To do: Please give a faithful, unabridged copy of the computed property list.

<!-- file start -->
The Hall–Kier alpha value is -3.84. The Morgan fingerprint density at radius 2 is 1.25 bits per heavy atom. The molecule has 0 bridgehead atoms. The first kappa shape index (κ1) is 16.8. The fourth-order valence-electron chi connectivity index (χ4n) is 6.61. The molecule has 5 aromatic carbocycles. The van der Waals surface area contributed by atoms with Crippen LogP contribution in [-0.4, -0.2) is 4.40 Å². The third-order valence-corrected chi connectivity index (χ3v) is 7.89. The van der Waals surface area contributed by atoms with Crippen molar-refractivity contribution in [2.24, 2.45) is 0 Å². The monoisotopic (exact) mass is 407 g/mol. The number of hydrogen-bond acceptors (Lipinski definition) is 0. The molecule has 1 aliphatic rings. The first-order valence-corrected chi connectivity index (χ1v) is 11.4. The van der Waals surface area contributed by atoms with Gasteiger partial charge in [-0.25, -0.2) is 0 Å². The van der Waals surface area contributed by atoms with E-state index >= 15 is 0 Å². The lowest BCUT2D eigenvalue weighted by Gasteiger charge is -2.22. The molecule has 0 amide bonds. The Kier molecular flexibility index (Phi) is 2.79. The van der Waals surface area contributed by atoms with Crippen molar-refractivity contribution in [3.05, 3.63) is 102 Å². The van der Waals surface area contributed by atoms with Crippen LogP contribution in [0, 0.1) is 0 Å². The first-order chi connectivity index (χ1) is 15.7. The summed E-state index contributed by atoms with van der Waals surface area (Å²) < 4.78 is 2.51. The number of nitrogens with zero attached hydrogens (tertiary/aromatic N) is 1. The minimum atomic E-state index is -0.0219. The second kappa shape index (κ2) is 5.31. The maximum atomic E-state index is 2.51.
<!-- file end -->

The Hall–Kier alpha value is -3.84. The Morgan fingerprint density at radius 2 is 1.25 bits per heavy atom. The molecule has 0 bridgehead atoms. The first kappa shape index (κ1) is 16.8. The fourth-order valence-electron chi connectivity index (χ4n) is 6.61. The molecule has 5 aromatic carbocycles. The van der Waals surface area contributed by atoms with Crippen LogP contribution in [-0.4, -0.2) is 4.40 Å². The third-order valence-corrected chi connectivity index (χ3v) is 7.89. The van der Waals surface area contributed by atoms with Crippen molar-refractivity contribution in [2.24, 2.45) is 0 Å². The monoisotopic (exact) mass is 407 g/mol. The number of hydrogen-bond acceptors (Lipinski definition) is 0. The molecule has 1 aliphatic rings. The first-order valence-corrected chi connectivity index (χ1v) is 11.4. The van der Waals surface area contributed by atoms with Gasteiger partial charge in [-0.25, -0.2) is 0 Å². The van der Waals surface area contributed by atoms with E-state index >= 15 is 0 Å². The lowest BCUT2D eigenvalue weighted by Gasteiger charge is -2.22. The molecule has 0 amide bonds. The Kier molecular flexibility index (Phi) is 2.79. The van der Waals surface area contributed by atoms with Crippen molar-refractivity contribution in [3.05, 3.63) is 102 Å². The van der Waals surface area contributed by atoms with Crippen LogP contribution in [0, 0.1) is 0 Å². The first-order chi connectivity index (χ1) is 15.7. The summed E-state index contributed by atoms with van der Waals surface area (Å²) < 4.78 is 2.51. The number of nitrogens with zero attached hydrogens (tertiary/aromatic N) is 1. The minimum atomic E-state index is -0.0219. The second kappa shape index (κ2) is 5.31. The maximum atomic E-state index is 2.51.